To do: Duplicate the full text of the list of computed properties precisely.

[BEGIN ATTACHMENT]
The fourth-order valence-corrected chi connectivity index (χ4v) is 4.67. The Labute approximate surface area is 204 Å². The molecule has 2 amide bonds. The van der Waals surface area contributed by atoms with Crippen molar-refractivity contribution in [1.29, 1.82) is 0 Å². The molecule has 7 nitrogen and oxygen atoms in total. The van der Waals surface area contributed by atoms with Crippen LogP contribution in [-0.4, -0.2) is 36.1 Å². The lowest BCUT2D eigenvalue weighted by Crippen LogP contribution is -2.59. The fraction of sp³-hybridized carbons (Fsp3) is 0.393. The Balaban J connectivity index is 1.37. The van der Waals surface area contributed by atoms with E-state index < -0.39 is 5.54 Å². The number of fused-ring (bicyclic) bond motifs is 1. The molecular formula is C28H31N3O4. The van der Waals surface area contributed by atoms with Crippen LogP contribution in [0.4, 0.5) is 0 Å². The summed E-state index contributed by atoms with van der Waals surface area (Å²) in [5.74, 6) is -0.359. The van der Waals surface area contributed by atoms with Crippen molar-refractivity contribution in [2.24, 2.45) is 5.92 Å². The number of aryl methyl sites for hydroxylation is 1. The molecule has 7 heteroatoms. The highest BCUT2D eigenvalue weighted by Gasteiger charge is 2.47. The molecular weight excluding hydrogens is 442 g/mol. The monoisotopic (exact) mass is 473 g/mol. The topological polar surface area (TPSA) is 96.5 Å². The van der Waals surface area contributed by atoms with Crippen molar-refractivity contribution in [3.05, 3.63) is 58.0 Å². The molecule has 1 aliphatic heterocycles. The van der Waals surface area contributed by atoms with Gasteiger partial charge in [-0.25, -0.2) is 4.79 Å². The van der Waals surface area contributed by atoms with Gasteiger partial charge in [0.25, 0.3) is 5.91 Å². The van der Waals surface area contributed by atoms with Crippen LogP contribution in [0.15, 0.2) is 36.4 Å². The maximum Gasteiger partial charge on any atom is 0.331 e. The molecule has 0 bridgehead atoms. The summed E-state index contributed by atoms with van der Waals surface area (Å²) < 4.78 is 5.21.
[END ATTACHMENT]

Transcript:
The fourth-order valence-corrected chi connectivity index (χ4v) is 4.67. The Labute approximate surface area is 204 Å². The molecule has 2 amide bonds. The van der Waals surface area contributed by atoms with Crippen molar-refractivity contribution in [1.29, 1.82) is 0 Å². The molecule has 7 nitrogen and oxygen atoms in total. The van der Waals surface area contributed by atoms with Crippen LogP contribution in [-0.4, -0.2) is 36.1 Å². The lowest BCUT2D eigenvalue weighted by Crippen LogP contribution is -2.59. The fraction of sp³-hybridized carbons (Fsp3) is 0.393. The Balaban J connectivity index is 1.37. The van der Waals surface area contributed by atoms with E-state index < -0.39 is 5.54 Å². The number of fused-ring (bicyclic) bond motifs is 1. The molecular formula is C28H31N3O4. The van der Waals surface area contributed by atoms with Crippen LogP contribution in [0.4, 0.5) is 0 Å². The summed E-state index contributed by atoms with van der Waals surface area (Å²) in [5.74, 6) is -0.359. The van der Waals surface area contributed by atoms with Crippen molar-refractivity contribution in [2.24, 2.45) is 5.92 Å². The number of aryl methyl sites for hydroxylation is 1. The molecule has 7 heteroatoms. The highest BCUT2D eigenvalue weighted by Gasteiger charge is 2.47. The molecular weight excluding hydrogens is 442 g/mol. The monoisotopic (exact) mass is 473 g/mol. The topological polar surface area (TPSA) is 96.5 Å². The van der Waals surface area contributed by atoms with Crippen molar-refractivity contribution in [3.05, 3.63) is 58.0 Å². The molecule has 1 aliphatic heterocycles. The van der Waals surface area contributed by atoms with Gasteiger partial charge in [-0.25, -0.2) is 4.79 Å². The van der Waals surface area contributed by atoms with Gasteiger partial charge in [0.25, 0.3) is 5.91 Å². The van der Waals surface area contributed by atoms with Crippen LogP contribution in [0.15, 0.2) is 36.4 Å². The maximum Gasteiger partial charge on any atom is 0.331 e. The molecule has 0 bridgehead atoms. The summed E-state index contributed by atoms with van der Waals surface area (Å²) < 4.78 is 5.21.